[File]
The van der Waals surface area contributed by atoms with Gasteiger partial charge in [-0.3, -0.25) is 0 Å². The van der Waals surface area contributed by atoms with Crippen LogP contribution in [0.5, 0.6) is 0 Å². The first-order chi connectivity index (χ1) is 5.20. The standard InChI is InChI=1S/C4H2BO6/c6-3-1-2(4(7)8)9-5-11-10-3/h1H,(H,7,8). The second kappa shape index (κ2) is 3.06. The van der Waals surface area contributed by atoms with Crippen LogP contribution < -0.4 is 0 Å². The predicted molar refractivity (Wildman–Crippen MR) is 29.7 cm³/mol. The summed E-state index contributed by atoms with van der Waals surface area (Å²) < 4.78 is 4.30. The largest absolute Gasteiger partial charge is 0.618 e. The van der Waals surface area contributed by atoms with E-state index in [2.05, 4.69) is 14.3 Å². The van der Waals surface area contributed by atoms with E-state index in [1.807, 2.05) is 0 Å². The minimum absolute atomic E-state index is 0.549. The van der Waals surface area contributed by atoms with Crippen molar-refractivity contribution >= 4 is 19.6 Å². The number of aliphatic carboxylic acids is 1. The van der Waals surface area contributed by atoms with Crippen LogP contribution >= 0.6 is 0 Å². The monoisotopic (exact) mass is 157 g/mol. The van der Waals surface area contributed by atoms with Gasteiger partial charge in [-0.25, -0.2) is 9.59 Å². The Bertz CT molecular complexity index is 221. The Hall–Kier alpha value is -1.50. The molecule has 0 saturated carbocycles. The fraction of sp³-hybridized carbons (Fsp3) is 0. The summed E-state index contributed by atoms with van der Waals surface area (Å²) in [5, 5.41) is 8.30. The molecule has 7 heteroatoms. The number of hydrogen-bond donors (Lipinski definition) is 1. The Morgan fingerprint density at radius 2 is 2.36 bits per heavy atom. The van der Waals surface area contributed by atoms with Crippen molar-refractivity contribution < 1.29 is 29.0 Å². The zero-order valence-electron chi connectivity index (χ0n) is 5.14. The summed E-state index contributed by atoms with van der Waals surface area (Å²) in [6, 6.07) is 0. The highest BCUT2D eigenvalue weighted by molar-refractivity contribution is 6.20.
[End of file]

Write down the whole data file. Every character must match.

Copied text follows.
The van der Waals surface area contributed by atoms with Gasteiger partial charge in [-0.3, -0.25) is 0 Å². The van der Waals surface area contributed by atoms with Crippen LogP contribution in [0.5, 0.6) is 0 Å². The first-order chi connectivity index (χ1) is 5.20. The standard InChI is InChI=1S/C4H2BO6/c6-3-1-2(4(7)8)9-5-11-10-3/h1H,(H,7,8). The second kappa shape index (κ2) is 3.06. The van der Waals surface area contributed by atoms with Crippen LogP contribution < -0.4 is 0 Å². The predicted molar refractivity (Wildman–Crippen MR) is 29.7 cm³/mol. The summed E-state index contributed by atoms with van der Waals surface area (Å²) < 4.78 is 4.30. The largest absolute Gasteiger partial charge is 0.618 e. The van der Waals surface area contributed by atoms with E-state index in [2.05, 4.69) is 14.3 Å². The van der Waals surface area contributed by atoms with E-state index in [1.807, 2.05) is 0 Å². The minimum absolute atomic E-state index is 0.549. The van der Waals surface area contributed by atoms with Crippen molar-refractivity contribution >= 4 is 19.6 Å². The number of aliphatic carboxylic acids is 1. The van der Waals surface area contributed by atoms with Crippen LogP contribution >= 0.6 is 0 Å². The monoisotopic (exact) mass is 157 g/mol. The van der Waals surface area contributed by atoms with Gasteiger partial charge in [-0.25, -0.2) is 9.59 Å². The Bertz CT molecular complexity index is 221. The Hall–Kier alpha value is -1.50. The molecule has 0 saturated carbocycles. The fraction of sp³-hybridized carbons (Fsp3) is 0. The summed E-state index contributed by atoms with van der Waals surface area (Å²) in [5, 5.41) is 8.30. The molecule has 7 heteroatoms. The number of hydrogen-bond donors (Lipinski definition) is 1. The Morgan fingerprint density at radius 2 is 2.36 bits per heavy atom. The van der Waals surface area contributed by atoms with Crippen molar-refractivity contribution < 1.29 is 29.0 Å². The zero-order valence-electron chi connectivity index (χ0n) is 5.14. The summed E-state index contributed by atoms with van der Waals surface area (Å²) in [6, 6.07) is 0. The highest BCUT2D eigenvalue weighted by molar-refractivity contribution is 6.20.